Wines from grand cru vineyards in Burgundy with good vintages command huge prices – often several thousands of dollars a bottle.
Yet a grand cru wine from a lesser-known vineyard can cost considerably less. I bought a 2002 Corton Clos du Roi grand cru for 54 euro ($70). A grand cru from the same vintage from one of the big names like La Tache or Romanee-Conti could cost somewhere between $2,000 and $10,000 a bottle.
Romanee-Conti is generally considered the most expensive wine in the world because of the law of supply and demand – and because it is considered the acme of wine excellence. Only 6,000 bottles are made every year from just more than 1 hectare of land.
The question of the value of wine often arises when people talk about French wine, especially when compared with wines from the New World.
In China, wines from Bordeaux are better known than wines from Burgundy. This is because Bordeaux produces two and a half times more wine than Burgundy, and Bordeaux wines are easier to understand. Burgundy has almost twice as many wine groups (appellations) than Bordeaux: 98 in Burgundy, excluding Beaujolais, against 57 in Bordeaux.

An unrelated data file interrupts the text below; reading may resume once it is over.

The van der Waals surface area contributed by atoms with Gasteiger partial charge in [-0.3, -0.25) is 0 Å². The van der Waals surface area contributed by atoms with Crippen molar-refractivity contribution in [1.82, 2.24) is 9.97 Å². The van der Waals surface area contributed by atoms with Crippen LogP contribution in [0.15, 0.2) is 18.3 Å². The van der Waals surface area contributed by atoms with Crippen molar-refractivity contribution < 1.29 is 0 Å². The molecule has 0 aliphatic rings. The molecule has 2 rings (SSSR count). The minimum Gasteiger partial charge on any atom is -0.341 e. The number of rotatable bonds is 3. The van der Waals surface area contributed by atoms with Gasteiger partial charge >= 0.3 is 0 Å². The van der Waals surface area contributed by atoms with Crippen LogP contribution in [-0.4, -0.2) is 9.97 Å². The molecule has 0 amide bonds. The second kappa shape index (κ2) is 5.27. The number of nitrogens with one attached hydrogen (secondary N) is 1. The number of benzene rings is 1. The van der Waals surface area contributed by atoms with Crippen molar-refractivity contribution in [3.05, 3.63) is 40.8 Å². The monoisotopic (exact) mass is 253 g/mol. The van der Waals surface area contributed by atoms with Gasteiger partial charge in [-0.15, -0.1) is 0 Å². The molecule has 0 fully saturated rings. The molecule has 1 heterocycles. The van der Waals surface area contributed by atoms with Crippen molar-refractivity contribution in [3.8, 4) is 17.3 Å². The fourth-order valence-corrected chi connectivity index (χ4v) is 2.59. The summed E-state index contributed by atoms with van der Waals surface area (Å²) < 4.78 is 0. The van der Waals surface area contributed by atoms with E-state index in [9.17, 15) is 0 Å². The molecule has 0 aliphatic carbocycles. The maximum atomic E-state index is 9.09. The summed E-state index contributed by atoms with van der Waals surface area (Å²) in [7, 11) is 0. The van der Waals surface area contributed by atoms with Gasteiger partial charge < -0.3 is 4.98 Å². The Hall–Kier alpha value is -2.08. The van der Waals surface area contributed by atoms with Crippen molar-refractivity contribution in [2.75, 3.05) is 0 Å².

Grand cru wines are considered the best in France. Burgundy has only 33 grand cru wines out of almost 5,000 labels or less than 2 percent of the total. The next highest level, premier cru, represents only 11 percent of production.
Yet prices drop considerably for premier cru compared with grand cru. I bought a bottle of excellent premier cru pinot noir for 30 euro ($40) from a vineyard located only meters from one of the major grand cru sites, whose wines sell for hundreds of euros a bottle. It was a 2008 Vosne-Romanee Les Petit Monts made by Robert Sirugue.
This was a lovely wine with a perfumed nose of violets and rosewater that reminded me of the musk-flavored sweets I enjoyed as a child. The wine tasted like sour cherries and it had a silky and elegant backbone of tannin that suggests it would be even better in a decade.
When I tried the wine two days later – half a bottle exposed to the air – it had opened up even further to offer aromas of mint and sweet berries on top of the other flavors.
Another excellent premier cru was a 2004 Chassagne-Montrachet Grandes Ruchottes that cost 48 euro ($63). This chardonnay-based wine smelled of pineapple and cashews and yet on the palate it was lean and elegant like a Parisian fashion model.
The taste was austere and slightly acidic with good length that offered sophisticated drinking, though it should have been consumed with food.
* “Splashing out for the finest or the next best” in China Daily, 29 January 2011, page 12. Find story here.